I was almost shocked, however, that with several tombs, underneath was another tomb chamber containing a statue of rotted skin and bones: A cadaver of the one lying above; a stark reality that those regal ones did realize that regardless one's stature on earth, we all come to an end as "Ashes to Ashes."

Site of Thomas Becket's tomb
Site of Thomas Becket's Tomb
At Canterbury Cathedral. Tomb demolished during protestant reformation.

I had been aware that the beginning of the protestant revolution was violent and even bloody. But, it was very disconcerting to hear about and see the places of specific destructive deeds of my protestant ancestors. Although the cathedrals we visited are now Anglican (a protestant denomination), prior to the Reformation they were Catholic places of worship. (The height of the reformation in England was during the 1500's). This protestant zeal called many to destroy symbols of "anything Catholic".

The cathedrals were obvious targets for the reformers' religious fervor and destruction. Many statues we saw were without noses; their noses chopped off as easy targets to deface. These protestant zealots did major damage to many cathedrals.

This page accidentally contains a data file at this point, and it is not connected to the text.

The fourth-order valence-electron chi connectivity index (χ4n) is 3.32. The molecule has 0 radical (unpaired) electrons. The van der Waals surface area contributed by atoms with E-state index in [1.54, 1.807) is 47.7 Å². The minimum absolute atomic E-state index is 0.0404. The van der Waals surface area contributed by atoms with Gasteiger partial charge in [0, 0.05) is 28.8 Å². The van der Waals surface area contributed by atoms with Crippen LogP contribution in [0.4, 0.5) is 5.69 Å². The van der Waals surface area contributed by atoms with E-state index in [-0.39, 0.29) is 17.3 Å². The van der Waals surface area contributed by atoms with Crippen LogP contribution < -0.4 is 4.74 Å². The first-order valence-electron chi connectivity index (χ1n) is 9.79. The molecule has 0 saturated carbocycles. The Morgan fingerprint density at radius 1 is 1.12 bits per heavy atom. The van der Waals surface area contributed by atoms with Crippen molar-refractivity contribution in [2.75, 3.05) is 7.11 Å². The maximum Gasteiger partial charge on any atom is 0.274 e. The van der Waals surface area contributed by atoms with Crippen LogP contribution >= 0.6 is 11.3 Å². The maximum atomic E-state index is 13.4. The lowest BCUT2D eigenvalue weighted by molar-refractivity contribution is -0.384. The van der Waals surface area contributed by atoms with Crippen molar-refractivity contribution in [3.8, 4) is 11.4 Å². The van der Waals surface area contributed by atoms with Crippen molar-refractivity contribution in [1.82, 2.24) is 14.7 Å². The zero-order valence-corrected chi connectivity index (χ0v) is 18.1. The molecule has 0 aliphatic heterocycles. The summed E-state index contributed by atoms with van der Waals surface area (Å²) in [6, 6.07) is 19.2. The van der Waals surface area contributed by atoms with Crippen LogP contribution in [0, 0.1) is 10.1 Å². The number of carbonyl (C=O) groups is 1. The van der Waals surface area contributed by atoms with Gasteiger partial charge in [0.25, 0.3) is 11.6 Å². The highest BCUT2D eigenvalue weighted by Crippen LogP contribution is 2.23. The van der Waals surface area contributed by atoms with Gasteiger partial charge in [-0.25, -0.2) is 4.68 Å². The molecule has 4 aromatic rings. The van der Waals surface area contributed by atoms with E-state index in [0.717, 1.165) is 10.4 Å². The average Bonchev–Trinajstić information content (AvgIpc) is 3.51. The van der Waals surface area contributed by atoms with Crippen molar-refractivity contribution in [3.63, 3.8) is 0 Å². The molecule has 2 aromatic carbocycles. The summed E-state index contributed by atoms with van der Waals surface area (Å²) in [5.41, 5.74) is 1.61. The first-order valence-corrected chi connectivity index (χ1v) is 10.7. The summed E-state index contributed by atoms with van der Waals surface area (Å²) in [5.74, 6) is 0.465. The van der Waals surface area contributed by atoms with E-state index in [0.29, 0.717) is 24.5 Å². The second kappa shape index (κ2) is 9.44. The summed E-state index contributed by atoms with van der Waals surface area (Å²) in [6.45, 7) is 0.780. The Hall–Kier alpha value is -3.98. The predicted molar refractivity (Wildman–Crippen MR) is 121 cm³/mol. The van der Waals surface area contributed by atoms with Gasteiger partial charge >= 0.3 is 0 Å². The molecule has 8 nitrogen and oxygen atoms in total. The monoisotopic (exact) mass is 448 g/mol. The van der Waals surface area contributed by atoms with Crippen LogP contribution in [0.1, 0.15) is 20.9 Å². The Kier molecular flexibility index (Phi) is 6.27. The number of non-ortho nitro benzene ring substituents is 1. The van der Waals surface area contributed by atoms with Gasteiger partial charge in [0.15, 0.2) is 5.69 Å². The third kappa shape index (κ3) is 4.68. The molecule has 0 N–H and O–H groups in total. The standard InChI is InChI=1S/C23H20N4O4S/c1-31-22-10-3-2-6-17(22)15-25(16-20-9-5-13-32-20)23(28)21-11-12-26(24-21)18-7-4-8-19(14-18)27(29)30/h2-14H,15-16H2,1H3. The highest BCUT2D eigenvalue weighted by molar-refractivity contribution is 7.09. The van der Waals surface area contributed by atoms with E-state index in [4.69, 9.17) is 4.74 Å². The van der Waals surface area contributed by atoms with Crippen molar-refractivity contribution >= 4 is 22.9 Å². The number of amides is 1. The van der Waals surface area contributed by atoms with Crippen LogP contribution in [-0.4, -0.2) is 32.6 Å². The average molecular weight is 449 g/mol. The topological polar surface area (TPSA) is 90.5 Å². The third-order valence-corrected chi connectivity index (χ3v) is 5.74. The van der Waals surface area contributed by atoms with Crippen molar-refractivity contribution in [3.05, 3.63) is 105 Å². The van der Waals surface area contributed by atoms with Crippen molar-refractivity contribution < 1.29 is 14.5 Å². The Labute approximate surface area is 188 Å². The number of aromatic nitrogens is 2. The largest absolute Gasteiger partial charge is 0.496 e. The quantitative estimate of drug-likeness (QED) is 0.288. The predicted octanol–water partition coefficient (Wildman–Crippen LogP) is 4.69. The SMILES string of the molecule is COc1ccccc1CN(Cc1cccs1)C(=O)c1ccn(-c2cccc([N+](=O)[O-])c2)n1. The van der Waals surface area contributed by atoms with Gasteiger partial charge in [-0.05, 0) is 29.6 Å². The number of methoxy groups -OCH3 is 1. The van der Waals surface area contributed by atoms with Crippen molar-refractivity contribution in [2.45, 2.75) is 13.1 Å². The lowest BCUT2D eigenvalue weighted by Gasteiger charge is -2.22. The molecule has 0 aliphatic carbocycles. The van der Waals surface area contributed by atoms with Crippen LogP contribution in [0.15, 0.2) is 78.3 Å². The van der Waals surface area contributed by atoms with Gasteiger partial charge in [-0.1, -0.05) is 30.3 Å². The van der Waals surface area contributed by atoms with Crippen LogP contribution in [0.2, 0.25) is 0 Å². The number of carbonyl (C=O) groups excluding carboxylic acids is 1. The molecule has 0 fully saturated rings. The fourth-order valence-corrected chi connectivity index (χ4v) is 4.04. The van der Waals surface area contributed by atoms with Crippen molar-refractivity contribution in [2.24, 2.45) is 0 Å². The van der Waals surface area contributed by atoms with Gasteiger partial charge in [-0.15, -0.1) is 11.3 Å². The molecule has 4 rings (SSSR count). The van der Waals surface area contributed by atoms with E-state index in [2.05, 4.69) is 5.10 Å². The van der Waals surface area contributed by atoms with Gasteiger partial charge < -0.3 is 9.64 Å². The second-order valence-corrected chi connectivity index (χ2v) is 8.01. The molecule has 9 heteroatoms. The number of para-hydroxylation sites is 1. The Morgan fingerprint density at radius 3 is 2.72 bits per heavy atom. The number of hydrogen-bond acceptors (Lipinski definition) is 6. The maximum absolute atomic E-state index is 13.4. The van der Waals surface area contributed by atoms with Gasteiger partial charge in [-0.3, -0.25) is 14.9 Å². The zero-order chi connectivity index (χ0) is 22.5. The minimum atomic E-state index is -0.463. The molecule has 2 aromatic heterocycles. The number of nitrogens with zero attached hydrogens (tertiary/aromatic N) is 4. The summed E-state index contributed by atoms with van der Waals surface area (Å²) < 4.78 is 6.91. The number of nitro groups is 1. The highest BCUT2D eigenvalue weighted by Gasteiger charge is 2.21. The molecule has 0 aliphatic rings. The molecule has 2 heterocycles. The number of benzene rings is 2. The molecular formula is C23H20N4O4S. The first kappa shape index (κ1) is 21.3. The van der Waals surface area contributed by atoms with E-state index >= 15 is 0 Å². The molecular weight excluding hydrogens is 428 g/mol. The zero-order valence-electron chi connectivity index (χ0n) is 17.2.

Before the reformation, Canterbury Cathedral had been home of the tomb of Thomas Becket — Saint Thomas of Canterbury, who served as Archbishop of Canterbury from 1162 until his murder in 1170. During protestant uprisings, his tomb was completely desecrated and destroyed, his bones thrown as missiles to shatter many of the large, magnificent stained glass windows. Today, the site of Becket's original tomb is marked by only a lone candle. ... All this seemingly misplaced religious zeal of my spiritual ancestors who thought their destructive actions to be the will of God. Sobering ... and sad.